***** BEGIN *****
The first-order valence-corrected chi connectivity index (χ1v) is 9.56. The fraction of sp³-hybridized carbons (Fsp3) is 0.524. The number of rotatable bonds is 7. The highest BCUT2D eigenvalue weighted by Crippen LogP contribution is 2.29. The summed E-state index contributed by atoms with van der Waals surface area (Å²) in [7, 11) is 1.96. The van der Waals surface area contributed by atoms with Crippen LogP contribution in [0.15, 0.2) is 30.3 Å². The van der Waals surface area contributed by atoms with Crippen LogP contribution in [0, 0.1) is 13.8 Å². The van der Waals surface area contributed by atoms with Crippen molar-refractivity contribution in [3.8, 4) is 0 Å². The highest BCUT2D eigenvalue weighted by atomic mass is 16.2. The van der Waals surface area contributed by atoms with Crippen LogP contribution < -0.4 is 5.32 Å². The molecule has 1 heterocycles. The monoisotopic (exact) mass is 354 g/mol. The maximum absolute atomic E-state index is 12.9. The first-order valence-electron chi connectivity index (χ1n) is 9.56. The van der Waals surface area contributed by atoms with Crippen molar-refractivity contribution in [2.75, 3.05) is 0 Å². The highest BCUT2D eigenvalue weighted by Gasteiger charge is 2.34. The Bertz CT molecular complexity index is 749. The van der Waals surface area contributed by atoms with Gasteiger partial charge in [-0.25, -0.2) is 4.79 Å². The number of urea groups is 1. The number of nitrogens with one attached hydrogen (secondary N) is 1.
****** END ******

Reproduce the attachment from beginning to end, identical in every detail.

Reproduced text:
The first-order valence-corrected chi connectivity index (χ1v) is 9.56. The fraction of sp³-hybridized carbons (Fsp3) is 0.524. The number of rotatable bonds is 7. The highest BCUT2D eigenvalue weighted by Crippen LogP contribution is 2.29. The summed E-state index contributed by atoms with van der Waals surface area (Å²) in [7, 11) is 1.96. The van der Waals surface area contributed by atoms with Crippen LogP contribution in [0.15, 0.2) is 30.3 Å². The van der Waals surface area contributed by atoms with Crippen LogP contribution in [0, 0.1) is 13.8 Å². The van der Waals surface area contributed by atoms with Crippen molar-refractivity contribution in [3.8, 4) is 0 Å². The highest BCUT2D eigenvalue weighted by atomic mass is 16.2. The van der Waals surface area contributed by atoms with Crippen LogP contribution < -0.4 is 5.32 Å². The molecule has 1 heterocycles. The monoisotopic (exact) mass is 354 g/mol. The maximum absolute atomic E-state index is 12.9. The first-order valence-electron chi connectivity index (χ1n) is 9.56. The van der Waals surface area contributed by atoms with Crippen molar-refractivity contribution in [2.75, 3.05) is 0 Å². The highest BCUT2D eigenvalue weighted by Gasteiger charge is 2.34. The Bertz CT molecular complexity index is 749. The van der Waals surface area contributed by atoms with Gasteiger partial charge in [-0.25, -0.2) is 4.79 Å². The number of urea groups is 1. The number of nitrogens with one attached hydrogen (secondary N) is 1.